The opinion of the court was delivered by: FULLAM
Plaintiff Carol Marcella has become infected with HIV ("the AIDS virus") as a result of a blood transfusion, and has brought this action to recover damages. Her claims against the suppliers of the contaminated blood, the American Red Cross and its Penn-Jersey American Red Cross Regional Blood Services (for convenience, jointly referred to herein as "Red Cross") were severed and have been tried non-jury. The facts are not in substantial dispute, and may be summarized as follows:
Plaintiff Carol Marcella was seriously injured in an automobile accident on February 5, 1985, and was rushed to the Brandywine Hospital for emergency care. She received several blood transfusions. The unit she received at about 8 p.m. was later determined to have been contaminated with the AIDS virus. That unit had been donated on January 29, 1985, by a male homosexual referred to in these proceedings as "Donor X".
As a result of receiving the transfusion of Donor X's blood, Carol Marcella became infected with the AIDS virus. Although she has not developed full-blown AIDS, her prognosis is bleak. Persons whose T-cell blood count is less than 200 are considered to have full-blown AIDS. In healthy persons, the T-cell count is approximately 1200. Carol Marcella's most recent T-cell count was 400. She is being treated with AZT, and is suffering from the various side effects associated with that medication, including headaches, fatigue, nerve inflammation in her legs, anemia, and gastro-intestinal problems. She also suffers from various pulmonary-bronchial and dermatological problems, and severe emotional and psycho-social problems, including fear, frustration, depression and anger. She is, in short, the innocent victim of a devastating tragedy.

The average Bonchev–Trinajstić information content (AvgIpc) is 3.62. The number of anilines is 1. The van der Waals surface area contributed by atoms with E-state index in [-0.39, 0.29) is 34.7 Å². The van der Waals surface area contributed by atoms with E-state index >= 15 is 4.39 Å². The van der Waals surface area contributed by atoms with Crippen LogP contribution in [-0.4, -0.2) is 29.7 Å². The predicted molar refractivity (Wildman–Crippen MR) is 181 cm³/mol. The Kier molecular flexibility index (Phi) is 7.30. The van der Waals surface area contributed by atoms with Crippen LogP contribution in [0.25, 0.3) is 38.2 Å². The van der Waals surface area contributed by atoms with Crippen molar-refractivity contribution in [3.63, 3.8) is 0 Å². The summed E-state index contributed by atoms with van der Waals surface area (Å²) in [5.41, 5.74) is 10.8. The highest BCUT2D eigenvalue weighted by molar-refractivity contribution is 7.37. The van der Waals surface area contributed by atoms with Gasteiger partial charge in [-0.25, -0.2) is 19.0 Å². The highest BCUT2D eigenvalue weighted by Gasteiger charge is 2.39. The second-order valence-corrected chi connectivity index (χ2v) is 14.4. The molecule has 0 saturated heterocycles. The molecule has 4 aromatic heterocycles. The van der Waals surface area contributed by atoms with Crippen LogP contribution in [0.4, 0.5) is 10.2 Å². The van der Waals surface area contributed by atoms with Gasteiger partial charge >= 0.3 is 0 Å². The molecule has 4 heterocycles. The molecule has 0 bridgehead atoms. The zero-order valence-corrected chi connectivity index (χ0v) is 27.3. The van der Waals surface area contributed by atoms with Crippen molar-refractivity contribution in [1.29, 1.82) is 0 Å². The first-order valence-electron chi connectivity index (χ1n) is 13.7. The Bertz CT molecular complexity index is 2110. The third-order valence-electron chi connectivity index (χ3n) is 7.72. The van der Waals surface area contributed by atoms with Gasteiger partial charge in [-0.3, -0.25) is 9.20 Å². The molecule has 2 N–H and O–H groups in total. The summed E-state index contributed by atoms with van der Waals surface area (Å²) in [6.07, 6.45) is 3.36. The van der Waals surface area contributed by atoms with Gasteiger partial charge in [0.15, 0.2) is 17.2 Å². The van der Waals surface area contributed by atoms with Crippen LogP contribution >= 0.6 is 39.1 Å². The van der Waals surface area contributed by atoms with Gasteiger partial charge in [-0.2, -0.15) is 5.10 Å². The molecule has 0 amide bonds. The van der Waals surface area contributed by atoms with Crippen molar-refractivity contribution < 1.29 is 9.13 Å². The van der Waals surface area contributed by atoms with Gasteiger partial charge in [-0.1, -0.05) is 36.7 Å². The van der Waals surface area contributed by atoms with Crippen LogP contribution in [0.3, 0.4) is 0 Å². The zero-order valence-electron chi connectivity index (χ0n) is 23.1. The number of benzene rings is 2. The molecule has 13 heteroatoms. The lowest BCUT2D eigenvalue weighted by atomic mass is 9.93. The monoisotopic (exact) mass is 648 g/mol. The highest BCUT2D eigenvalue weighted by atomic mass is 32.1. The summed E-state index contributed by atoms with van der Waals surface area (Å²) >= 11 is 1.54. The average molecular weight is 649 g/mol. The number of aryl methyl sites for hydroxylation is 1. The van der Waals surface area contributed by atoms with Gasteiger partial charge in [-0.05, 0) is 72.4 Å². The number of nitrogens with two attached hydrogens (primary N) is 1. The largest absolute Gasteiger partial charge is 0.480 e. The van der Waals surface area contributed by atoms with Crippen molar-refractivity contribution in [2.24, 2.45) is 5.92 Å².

A test which makes it possible to determine whether a unit of blood is contaminated with the AIDS virus was approved by the FDA on March 5, 1985 -- just one month after plaintiff's injury. Until that date, the test was being used only on an exploratory basis in laboratories; it had not been licensed or made available to the Red Cross, and could not lawfully have been used if it had been available. As soon as the test became available, the Red Cross fully utilized it, and sought to identify recipients of blood donated by persons whose blood later tested positive. In carrying out this program, which it called "Look Back," the Red Cross learned that a later blood donation made by Donor X on June 8, 1985, was contaminated with the HIV virus. Eventually, by November 11, 1986, it had been determined that Carol Marcella had received a unit of Donor X's blood from the January donation; on that date, Ms. Marcella was first informed of the possibility that she had received contaminated blood.
Donor X had contributed blood to the Red Cross on several occasions. As noted above, he gave blood on January 29, 1985, and again on June 8, 1985. When these donations occurred, Donor X was not aware that he was infected with HIV. He first became aware of his infection on May 8, 1993, after being contacted by the Red Cross and meeting with Dr. William Sherwood of that organization. Donor X was informed that the unit of blood he donated in June 1985 had been tested and found to be contaminated with HIV, and he was urged by Dr. Sherwood to undergo further testing and obtain appropriate medical treatment. But at the time Donor X testified at trial, on July 6, 1993, he had not taken any action to verify his condition or obtain treatment.
By agreement of the parties, Donor X testified in camera, without disclosure of his identity to counsel or the immediate participants. A Red Cross official not directly involved in the litigation had, pursuant to court order, disclosed the name and address of Donor X to the court in camera, and the court then invited him to appear and testify, under assurance of anonymity.